“I’m pretty fucking proud of this, Parrish,” Ronan said eventually, picking up his pace. Adam presumed they were nearing the new addition that Ronan wanted to show him. “You’d better be impressed.”
They emerged from the forest and came to an almost sheer drop, a cliff face that must have been fifty metres high. When Adam saw the sight below, his grip on Ronan’s hand tightened subconsciously and he let out the smallest, “Oh.”
Below the cliff was a field. It spanned as far as the eyes could see in every direction, except behind them where the forest lay. In contrast to the purple light amongst the trees, over the field was cast a blindingly white light like the sun at the height of summer, but the temperature was perfect, not unbearably hot like Adam would have expected. But the real beauty of the field came from its flowers.
They were impossible. Even from so far away, Adam was sure that not a single one of the thousands of flowers in the field could really exist. Some were as tall as Virginia mountains, some were colours Adam hadn’t realised existed, some grew with their roots sticking up in the air and their petals buried in the ground, some shifted and warped their shapes, some spoke Latin like the trees (with Ronan’s terrible grammar), some looked so other-worldly that Adam had to physically look away.
All of them had come from Ronan Lynch’s head. Every marvellous, gorgeous, impossible thing in Lindenmere had been born from the imagination and the subconscious of the man beside him. Adam was overcome with a heavy sensation in the pit of his stomach – he loved Ronan Lynch and was loved in return and what had he ever done to deserve this?
Suddenly Ronan seemed much more beautiful than the garden below them.
“Well?” Ronan grunted. Adam realised he hadn’t said anything yet. Ronan was still waiting for his response.
He shrugged. “It’s pretty cool, I guess. If you’re into flowers.”
Ronan grinned, that breath-taking smile that Adam loved, the one that promised passion and excitement and danger and love. Ronan gently nudged Adam’s shoulder. “You asshole.”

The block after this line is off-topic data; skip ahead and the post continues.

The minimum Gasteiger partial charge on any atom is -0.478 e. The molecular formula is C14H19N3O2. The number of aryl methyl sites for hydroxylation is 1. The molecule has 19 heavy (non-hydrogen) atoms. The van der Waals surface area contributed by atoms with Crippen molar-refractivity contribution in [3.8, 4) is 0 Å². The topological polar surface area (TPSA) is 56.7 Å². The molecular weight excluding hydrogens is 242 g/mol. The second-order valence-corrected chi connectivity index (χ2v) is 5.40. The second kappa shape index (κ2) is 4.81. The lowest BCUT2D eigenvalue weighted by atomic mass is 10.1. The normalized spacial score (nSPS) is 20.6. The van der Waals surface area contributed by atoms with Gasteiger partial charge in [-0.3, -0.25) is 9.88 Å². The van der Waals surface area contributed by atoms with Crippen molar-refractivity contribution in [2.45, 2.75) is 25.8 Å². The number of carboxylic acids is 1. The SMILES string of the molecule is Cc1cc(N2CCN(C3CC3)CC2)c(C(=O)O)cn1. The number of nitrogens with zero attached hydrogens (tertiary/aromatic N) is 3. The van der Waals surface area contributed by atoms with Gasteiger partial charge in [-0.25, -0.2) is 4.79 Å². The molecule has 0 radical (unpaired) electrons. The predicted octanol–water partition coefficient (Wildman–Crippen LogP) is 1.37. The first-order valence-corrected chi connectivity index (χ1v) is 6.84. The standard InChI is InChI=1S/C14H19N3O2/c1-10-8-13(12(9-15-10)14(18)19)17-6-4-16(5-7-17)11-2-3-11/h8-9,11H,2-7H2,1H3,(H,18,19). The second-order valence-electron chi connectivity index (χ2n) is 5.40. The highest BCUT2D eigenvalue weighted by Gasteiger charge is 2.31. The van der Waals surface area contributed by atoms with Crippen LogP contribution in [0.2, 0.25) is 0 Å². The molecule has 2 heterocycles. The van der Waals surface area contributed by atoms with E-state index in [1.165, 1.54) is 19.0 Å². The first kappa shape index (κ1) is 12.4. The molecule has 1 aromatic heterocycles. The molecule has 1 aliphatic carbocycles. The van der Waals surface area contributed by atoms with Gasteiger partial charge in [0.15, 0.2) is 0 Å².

“It’s incredible,” Adam said earnestly. Ronan flushed, squeezed Adam’s hand. “You’re incredible.”
“Don’t get all sappy on me, Parrish,” Ronan said. The blush on his cheeks and the badly supressed smile gave away his true feelings, though. Adam knew he loved it.
A while later, after they’d finished admiring the scenery and each other, Adam was struck with the desire to go somewhere. Anywhere – it didn’t matter as long as Ronan was with him.
“Drive me somewhere,” he said as they left Lindenmere. “Like the old days. We’ll just get in the BMW and drive.”
Ronan looked him in the eyes and lifted Adam’s hand to his lips, pressing a gentle kiss there that made Adam’s heart stutter. Without a word, they both climbed into the BMW, Ronan in the driver’s seat, Adam riding shotgun, and just like they had when they were still hunting a dead Welsh king, they sped away down the Henrietta streets, far over the speed limit, EDM blaring through the speakers.
Adam had missed this.
That night saw the two of them sprawled on a sofa in the living room of the Barns. There was a movie playing, but Adam had forgotten what it was and what had happened. He was thinking – thinking about Ronan, about Harvard, about their friends, about dreams, about Glendower, about Cabeswater, about everything he was lucky to have and everything that made his life magical. Everything that made him the Magician rather than just Adam Parrish.
Ronan had his arms around him protectively, though there wasn’t anything he’d need protecting from. Adam was practically lying on top of him, his head rested gently on his chest, listening to his dreamer’s heartbeat.
He shifted his head slightly to look up at Ronan’s face. He was all angles and sharp edges, cold blue eyes and a stonily set jaw. Adam ached for him, loved him with every fibre of his being. Out of everything that made Adam Parrish’s life magical, Ronan was his favourite.
He reached a hand out and lightly brushed his thumb against Ronan’s cheek. Ronan turned to look at him, an eyebrow raised.
“Something you want, Parrish?” he asked, trying for confident, but the almost imperceptible waver in his voice gave him away.
Adam smiled. “Yes. You.”
He tilted his face up to catch Ronan’s lips in a sweet kiss, but before they could touch, the moment was ruined by Ronan’s ringtone – the Murder Squash Song, blasting at full volume. Ronan swore loudly, dug his phone from his pocket and made to chuck it across the room, but Adam snatched it from his hand, seeing it was Gansey requesting to video chat.
“Oh, come on,” Ronan growled, annoyed. “Don’t answer. It’s an instant mood killer.”
Adam just smiled. “I’ve not spoken to them in a few days, it’ll be nice to catch up.”
“But I’ll kiss you afterwards.”
He pressed the little green phone symbol and the video chat opened. There was a tiny picture of a smiling Adam and a scowling Ronan in the corner, but most of the screen was totally black.
“Hello!” came the chipper voice of Richard Gansey III. “Oh, Adam! I didn’t know you’d be here. I suppose you’re the only reason the call was answered.”
“Richardman, your thumb is covering the camera,” said the voice of Henry Cheng. “Unless you want them to be completely underwhelmed by the sight of Paris from above because they can’t actually see it, I suggest you move it.”